What is the difference of security policy in session setup stage and fast path stage

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What is the difference of security policy in session setup stage and fast path stage

L3 Networker

Hi All,

 

Please could someone help me out in understanding this concept as I am a bit confused about this process.

I mean if App ID is ingonred then how is the traffic allowed to go to fast path stage if all the rules are configured using AppID rather than ports.

 

Thanks

7 REPLIES 7

Cyber Elite
Cyber Elite

You should consider fastpath as more of a layer 3 or 4 process rather than app-id: when a session is being set up (syn packets et al), the firewall needs to check if source IP/zone, destination IP/zone and destination port are allowed. 

When a match is found, the packets are allowed through to complete the tcp handshake and a session is created. Once this phase is completed, the session goes into fastpath (basic 6 tuple was allowed by security) but app-id is still busy identifying the app

If anywhere after the 3rd packet an application is identified that is blocked (or not allowed) the session is still dropped

 

Fastpath is not the same as hardware offloading

 

Tom Piens
PANgurus

Hi Reaper,

Thanks for your response.

Please could clarify how the security policy is going to behave only if application is defined not the ports..?I will this traffic will be allowed.? 

In addition, Why again the security policy is checked in fast path, is it because of App-ID coming into action if the security policy is defined using Application as the match criteria.

Hi @mahmoodm ,

- You need to look at the actual data to be able to identify application and make decision if you allow it or not. If you see TCP SYN packet, can you tell what application will use this TCP connection? No, you can assume based on destination port, but you cannot tell for sure. For that reason if you configure rule that is blocking an application, firewall will still allow the TCP hand-shake to complete, because firewall will need to allow the session to pass in order to gather enough information to identify the application. 

 

- Exactly. PAN are calling this application shift and to understand it you to think how standard TCP connection is established. Most common example is with facebook, or any other http based application.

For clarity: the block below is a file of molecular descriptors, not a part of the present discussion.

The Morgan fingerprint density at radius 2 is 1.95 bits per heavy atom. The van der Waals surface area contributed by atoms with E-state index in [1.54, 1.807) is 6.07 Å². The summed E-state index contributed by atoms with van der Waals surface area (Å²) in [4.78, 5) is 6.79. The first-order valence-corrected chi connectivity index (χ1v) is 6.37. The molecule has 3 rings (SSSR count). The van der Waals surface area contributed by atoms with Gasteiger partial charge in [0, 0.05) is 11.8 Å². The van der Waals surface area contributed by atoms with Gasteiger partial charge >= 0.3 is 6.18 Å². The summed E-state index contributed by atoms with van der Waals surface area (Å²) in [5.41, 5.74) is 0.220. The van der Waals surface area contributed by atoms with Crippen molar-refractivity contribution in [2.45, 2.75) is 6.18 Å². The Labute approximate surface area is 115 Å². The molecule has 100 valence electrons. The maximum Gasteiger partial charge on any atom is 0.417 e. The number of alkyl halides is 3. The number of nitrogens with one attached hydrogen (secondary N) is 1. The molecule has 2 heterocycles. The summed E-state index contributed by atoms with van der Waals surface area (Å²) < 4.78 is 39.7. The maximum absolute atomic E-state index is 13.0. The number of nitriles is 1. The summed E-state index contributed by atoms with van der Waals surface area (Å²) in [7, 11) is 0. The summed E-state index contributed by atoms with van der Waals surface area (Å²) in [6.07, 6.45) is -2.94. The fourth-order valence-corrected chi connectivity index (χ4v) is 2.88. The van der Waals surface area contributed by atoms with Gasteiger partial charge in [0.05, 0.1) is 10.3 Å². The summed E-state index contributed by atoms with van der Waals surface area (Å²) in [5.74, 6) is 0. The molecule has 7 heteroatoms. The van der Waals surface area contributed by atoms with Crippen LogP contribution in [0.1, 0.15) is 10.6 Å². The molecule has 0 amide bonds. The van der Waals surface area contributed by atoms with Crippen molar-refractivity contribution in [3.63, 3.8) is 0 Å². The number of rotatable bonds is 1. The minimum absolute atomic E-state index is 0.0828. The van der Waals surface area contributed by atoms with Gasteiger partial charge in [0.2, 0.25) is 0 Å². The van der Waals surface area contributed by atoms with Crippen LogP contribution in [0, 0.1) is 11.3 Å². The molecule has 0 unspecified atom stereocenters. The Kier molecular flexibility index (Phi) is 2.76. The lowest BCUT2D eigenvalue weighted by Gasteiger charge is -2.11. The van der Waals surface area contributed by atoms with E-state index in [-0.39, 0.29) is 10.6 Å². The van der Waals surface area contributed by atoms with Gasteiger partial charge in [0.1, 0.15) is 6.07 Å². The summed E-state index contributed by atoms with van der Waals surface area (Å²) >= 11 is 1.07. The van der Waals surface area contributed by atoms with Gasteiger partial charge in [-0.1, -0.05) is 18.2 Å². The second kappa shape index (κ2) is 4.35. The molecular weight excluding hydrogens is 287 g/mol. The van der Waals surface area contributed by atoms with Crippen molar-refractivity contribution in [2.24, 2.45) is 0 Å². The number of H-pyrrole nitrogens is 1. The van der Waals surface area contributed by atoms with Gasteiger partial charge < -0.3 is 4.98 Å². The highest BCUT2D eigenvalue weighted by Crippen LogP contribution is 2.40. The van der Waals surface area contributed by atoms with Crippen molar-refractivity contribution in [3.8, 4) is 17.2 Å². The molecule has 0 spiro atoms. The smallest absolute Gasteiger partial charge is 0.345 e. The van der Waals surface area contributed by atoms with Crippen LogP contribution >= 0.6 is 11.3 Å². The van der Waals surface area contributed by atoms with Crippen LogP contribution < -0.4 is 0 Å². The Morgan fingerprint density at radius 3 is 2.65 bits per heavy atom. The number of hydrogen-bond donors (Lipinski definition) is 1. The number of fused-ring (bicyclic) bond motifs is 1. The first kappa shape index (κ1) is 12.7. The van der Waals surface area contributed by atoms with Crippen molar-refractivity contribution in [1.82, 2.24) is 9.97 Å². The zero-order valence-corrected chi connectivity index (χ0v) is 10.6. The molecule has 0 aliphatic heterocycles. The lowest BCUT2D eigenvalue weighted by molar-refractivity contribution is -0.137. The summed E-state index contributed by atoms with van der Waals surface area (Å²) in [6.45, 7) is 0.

- First FW sees only TCP handshake. - so (depending on your rule base) it will allow the tcp to establish 

- Once the TCP is established the client do HTTP request (lets simplified without the encryption just for the example) - Now FW sees the actual data and can identify the traffic as web-browsing and even better, based on the requested URL it knows it is going to facebook. So FW will say that this traffic is facebook-base (something with facebook)

- After some few more packets (reply from server and probably more content requests from client), FW can see that you are trying to use facebook chat feature. 

 

With more data passing firewall will have more data to better identify the application and can change the detected app, when this happen new policy lookup is triggered to check if the newly identified application is allowed, if it still match the existing rule.

 

This is a bit over-simplified example, because if you put encryption and tunneling (ssh and ssl) you can have even more layers untill the actual application/service is reviled. 

Hi Astradzhiev,

Thanks for your response.

I have little confusion on this part. How come the traffic is allowed wherein we have not defined any destination port in the rules, We have only defined the application...Does it use the implicit allowed list of applications for this purpose or something else.

 

For that reason if you configure rule that is blocking an application, firewall will still allow the TCP hand-shake to complete, because firewall will need to allow the session to pass in order to gather enough information to identify the application. 

Hello,

The application has 'default' ports that is uses, so once its identified by the PAN, those ports are used. If the port is not standard, it will fail, i.e. web-browsing over port 8080.

https://applipedia.paloaltonetworks.com/

search for web-browsing and click on it, it will list the default port of 80/tcp.

 

Since the application is not identified in the tcp handshake, the PAN will allow this until the proper application is identified or security policy matched.

 

Regards,

 

Hope that helps.

Hi Otakar,

Thanks for your response.

One final clarification,If the PAN is able to identify the application then it will take the defined action if not what will happen,Will it keep trying other security rules until a match is found or else deny the traffic...?

 

Thanks

Hi Reaper,

Please could you help me in understanding the difference for below.

1)What is security policy pre-check and what it's use.

2)How will the firewall allow the tcp handshake while we have not  defined any rules allowing on destination ports, Imagine all the rules are defined using application.

Thanks

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